Starring Rinko Kikuchi
Indie director David Zellner teams up with Alexander Payne (Sideways, Nebraska) and Pacific Rim’s Rinko Kikuchi to tell the remarkable true story of a lonely Japanese woman who after seeing The Coen Brothers 1996 classic Fargo and believing it to be real, travels to the USA on a treasure hunt for the movies buried loot.
Kumiko lives a sad-sack life in a tiny, messy Tokyo apartment she shares with her pet rabbit ‘Bunzo’. She works a soulless, unfulfilling job as an “OL” (Office Lady) for a Japanese businessman, hounded by her mother and society’s expectations for her, she yearns for something deeper in her life. Kumiko’s wish comes true in a map which leads her to a cave by the beach where she finds an old VHS tape. She plays it to discover that the film is Fargo, and closely examines the scene in which Steve Buscemi buries a cash-stuffed briefcase in the snow alongside a fence in an open field. Suddenly obsessed, convinced that the money is still there for the taking, waiting beneath the Dakota snow for an enterprising treasure hunter to unearth the small fortune and wrest it into reality. What follows is a sort of road movie where Kumiko encounters the kind of quirky, salt of the earth characters you’d find in that famous Coen Brothers film.
What suspends the disbelief at the incredulous naïveté of the movie’s lead character was that it really happened. The movie is based on one of those crazy little stories buried in the paper, so unlikely and ridiculous that they attain a kind of absurd magnificence in the retelling. “Cult film sparked hunt for a fortune,” was the small headline that attracted Zellner’s attention in December 2001.
Zellner turns this absurdist premise into a twee artsy Indie comedy. The real Kumiko, actually called Takako Konishi, according to the police officer who encountered her, had a rudimentary map marked with a road and a tree. Zellner’s Kumiko follows a treasure map that she sewed beautifully on white cloth.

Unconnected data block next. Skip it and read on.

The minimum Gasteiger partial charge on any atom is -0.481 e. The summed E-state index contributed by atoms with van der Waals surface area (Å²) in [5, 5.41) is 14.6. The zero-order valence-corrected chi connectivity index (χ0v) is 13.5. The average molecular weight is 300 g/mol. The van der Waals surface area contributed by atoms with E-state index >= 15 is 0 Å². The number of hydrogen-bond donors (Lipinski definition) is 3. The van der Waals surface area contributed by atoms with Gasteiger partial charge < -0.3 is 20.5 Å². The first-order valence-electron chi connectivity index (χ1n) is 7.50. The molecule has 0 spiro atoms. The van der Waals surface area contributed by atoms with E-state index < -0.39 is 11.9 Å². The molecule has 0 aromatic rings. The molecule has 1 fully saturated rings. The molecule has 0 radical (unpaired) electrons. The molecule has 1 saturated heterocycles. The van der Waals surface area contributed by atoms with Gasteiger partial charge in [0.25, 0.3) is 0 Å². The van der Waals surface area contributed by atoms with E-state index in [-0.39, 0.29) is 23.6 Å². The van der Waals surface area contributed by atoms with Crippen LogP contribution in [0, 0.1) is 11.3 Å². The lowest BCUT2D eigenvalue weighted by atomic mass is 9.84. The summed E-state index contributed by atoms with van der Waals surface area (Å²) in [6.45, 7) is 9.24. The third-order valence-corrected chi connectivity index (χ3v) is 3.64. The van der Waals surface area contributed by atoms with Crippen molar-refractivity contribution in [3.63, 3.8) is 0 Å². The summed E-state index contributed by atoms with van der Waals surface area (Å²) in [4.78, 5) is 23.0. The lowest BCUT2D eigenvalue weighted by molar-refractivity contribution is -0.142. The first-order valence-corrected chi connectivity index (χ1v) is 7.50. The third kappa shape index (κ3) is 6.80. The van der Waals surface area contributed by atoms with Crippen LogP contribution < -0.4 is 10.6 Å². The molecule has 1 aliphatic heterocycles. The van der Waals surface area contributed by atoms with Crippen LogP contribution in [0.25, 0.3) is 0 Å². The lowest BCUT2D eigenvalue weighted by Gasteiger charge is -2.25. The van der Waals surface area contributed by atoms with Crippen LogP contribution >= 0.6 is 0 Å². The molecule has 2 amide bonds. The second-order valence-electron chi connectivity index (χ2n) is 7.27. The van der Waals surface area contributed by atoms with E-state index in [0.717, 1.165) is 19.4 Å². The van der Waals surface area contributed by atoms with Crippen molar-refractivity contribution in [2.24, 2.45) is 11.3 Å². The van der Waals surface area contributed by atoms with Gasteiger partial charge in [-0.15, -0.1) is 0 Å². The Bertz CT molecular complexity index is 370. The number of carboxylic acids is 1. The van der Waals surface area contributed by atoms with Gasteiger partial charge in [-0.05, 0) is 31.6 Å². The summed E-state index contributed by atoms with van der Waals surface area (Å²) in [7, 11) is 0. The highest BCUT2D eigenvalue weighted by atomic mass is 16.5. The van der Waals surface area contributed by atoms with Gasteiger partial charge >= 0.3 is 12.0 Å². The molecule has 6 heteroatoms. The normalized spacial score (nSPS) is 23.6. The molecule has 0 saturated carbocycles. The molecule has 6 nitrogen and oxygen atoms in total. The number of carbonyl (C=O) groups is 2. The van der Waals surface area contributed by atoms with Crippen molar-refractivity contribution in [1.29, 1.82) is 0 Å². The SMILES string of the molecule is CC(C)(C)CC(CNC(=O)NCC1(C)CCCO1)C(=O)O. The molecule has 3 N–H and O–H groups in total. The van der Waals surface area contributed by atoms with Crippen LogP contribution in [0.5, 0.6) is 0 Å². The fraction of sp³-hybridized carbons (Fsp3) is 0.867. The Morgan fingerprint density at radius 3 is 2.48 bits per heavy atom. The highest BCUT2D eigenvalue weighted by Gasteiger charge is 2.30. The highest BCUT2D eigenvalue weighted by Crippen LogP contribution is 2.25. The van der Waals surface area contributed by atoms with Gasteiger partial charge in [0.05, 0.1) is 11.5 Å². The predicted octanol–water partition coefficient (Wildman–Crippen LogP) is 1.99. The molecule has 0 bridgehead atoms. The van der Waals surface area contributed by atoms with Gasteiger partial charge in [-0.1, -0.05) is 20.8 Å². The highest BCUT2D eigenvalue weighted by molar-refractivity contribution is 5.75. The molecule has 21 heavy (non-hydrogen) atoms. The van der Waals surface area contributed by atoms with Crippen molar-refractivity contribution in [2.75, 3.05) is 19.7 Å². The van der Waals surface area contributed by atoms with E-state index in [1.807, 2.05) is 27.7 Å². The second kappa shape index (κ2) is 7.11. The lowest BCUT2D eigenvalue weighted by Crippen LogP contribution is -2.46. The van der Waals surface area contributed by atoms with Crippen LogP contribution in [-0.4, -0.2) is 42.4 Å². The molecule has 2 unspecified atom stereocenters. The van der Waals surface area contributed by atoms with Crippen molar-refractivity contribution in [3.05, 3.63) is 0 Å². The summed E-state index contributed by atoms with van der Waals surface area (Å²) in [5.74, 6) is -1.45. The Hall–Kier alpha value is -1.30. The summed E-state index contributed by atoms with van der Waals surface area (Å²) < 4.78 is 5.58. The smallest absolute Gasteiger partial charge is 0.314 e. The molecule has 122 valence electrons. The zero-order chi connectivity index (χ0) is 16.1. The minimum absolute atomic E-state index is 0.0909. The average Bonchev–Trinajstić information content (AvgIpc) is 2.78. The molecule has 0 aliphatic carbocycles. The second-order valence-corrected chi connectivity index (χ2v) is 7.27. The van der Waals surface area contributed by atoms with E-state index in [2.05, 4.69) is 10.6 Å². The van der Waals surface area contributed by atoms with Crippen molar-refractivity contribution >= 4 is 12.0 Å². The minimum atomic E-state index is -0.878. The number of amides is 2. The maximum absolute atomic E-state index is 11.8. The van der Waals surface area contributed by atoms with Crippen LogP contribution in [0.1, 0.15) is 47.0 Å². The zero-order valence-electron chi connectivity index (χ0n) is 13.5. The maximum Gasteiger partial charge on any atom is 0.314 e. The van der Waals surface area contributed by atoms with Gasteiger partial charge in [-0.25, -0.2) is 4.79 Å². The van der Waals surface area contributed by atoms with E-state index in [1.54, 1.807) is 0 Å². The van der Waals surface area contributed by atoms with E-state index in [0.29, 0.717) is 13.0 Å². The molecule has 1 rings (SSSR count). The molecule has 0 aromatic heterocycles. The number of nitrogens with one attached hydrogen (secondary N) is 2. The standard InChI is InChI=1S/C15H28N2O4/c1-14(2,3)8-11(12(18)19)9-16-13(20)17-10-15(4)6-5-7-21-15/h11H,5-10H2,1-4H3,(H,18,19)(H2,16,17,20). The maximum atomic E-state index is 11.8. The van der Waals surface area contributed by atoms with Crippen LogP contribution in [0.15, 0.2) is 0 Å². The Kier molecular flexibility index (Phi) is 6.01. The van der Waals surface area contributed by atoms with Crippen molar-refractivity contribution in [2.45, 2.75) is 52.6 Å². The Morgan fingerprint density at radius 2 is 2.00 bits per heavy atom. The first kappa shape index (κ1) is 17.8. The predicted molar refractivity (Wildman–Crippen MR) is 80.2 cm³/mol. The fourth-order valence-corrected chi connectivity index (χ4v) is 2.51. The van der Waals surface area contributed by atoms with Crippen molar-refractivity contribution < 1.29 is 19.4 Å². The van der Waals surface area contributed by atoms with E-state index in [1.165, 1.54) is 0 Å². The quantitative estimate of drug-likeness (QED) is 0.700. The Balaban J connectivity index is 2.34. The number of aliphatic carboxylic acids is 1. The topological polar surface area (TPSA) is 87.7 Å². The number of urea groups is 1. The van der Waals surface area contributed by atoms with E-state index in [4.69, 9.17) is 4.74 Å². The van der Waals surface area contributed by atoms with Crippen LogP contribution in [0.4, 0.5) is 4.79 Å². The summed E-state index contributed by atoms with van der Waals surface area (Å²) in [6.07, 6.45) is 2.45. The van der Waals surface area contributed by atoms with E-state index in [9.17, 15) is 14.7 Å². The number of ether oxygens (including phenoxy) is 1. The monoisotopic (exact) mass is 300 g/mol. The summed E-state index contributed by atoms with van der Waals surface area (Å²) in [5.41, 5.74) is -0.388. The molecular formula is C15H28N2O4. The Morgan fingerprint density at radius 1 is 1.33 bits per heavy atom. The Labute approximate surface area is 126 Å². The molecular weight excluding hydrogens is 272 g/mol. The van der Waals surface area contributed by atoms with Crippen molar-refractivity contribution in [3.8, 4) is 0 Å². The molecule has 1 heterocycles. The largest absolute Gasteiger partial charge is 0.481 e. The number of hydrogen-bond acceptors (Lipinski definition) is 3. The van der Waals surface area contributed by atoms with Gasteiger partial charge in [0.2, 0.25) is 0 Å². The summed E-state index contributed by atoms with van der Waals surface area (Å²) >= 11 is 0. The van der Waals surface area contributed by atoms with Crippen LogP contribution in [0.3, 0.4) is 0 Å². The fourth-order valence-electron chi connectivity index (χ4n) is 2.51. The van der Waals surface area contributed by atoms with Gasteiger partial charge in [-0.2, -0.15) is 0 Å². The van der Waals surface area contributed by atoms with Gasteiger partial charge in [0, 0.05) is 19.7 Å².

It’s easy to see why director Alexander Payne would executive produce this unusual and offbeat road trip film replete with expressionless deadpan humour and a quirky, forlorn protagonist because it’s very much in the ball park of his film Nebraska. Moody, melancholic & cinematic, this film and its weirdness are fastened together nicely by a terrific, mostly silent performance by Kikuchi. Cinematographer Sean Porter pulls off the feat of shooting two films: the crowded futurama of Tokyo in the first half and the second, set in a hauntingly beautiful wintry American wonderland.
Kumiko, The Treasure Hunter, like its protagonist, walks the tight rope between whimsy and madness, doggedly pursuing an end goal we know to be fruitless but we watch on to see how she handles her inevitable disappointment. It’s a tricky story to bring to a satisfying close, but Zellner pulls it off impressively well, without violating the integrity of his main character — an ending that doesn’t rob the story of its endearing charm and innocence.